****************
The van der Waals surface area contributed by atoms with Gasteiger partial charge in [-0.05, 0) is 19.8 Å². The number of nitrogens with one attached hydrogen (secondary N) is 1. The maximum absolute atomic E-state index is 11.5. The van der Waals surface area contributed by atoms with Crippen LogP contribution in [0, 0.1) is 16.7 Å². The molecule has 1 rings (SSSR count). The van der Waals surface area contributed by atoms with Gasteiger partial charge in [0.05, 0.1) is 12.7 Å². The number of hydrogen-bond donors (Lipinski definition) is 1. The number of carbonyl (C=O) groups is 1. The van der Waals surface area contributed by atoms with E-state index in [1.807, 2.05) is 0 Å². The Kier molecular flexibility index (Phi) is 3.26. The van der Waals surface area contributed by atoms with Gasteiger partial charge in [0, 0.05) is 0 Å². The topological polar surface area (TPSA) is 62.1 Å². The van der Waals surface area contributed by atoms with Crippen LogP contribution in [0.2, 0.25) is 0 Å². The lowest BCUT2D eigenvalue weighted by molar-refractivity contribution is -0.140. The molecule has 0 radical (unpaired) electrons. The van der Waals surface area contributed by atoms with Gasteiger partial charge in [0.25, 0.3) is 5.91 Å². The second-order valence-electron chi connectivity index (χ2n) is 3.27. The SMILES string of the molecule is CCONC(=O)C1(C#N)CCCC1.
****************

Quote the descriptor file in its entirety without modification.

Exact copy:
The van der Waals surface area contributed by atoms with Gasteiger partial charge in [-0.05, 0) is 19.8 Å². The number of nitrogens with one attached hydrogen (secondary N) is 1. The maximum absolute atomic E-state index is 11.5. The van der Waals surface area contributed by atoms with Crippen LogP contribution in [0, 0.1) is 16.7 Å². The molecule has 1 rings (SSSR count). The van der Waals surface area contributed by atoms with Gasteiger partial charge in [0.05, 0.1) is 12.7 Å². The number of hydrogen-bond donors (Lipinski definition) is 1. The number of carbonyl (C=O) groups is 1. The van der Waals surface area contributed by atoms with E-state index in [1.807, 2.05) is 0 Å². The Kier molecular flexibility index (Phi) is 3.26. The van der Waals surface area contributed by atoms with Gasteiger partial charge in [0, 0.05) is 0 Å². The topological polar surface area (TPSA) is 62.1 Å². The van der Waals surface area contributed by atoms with Crippen LogP contribution in [0.2, 0.25) is 0 Å². The lowest BCUT2D eigenvalue weighted by molar-refractivity contribution is -0.140. The molecule has 0 radical (unpaired) electrons. The van der Waals surface area contributed by atoms with Gasteiger partial charge in [0.25, 0.3) is 5.91 Å². The second-order valence-electron chi connectivity index (χ2n) is 3.27. The SMILES string of the molecule is CCONC(=O)C1(C#N)CCCC1.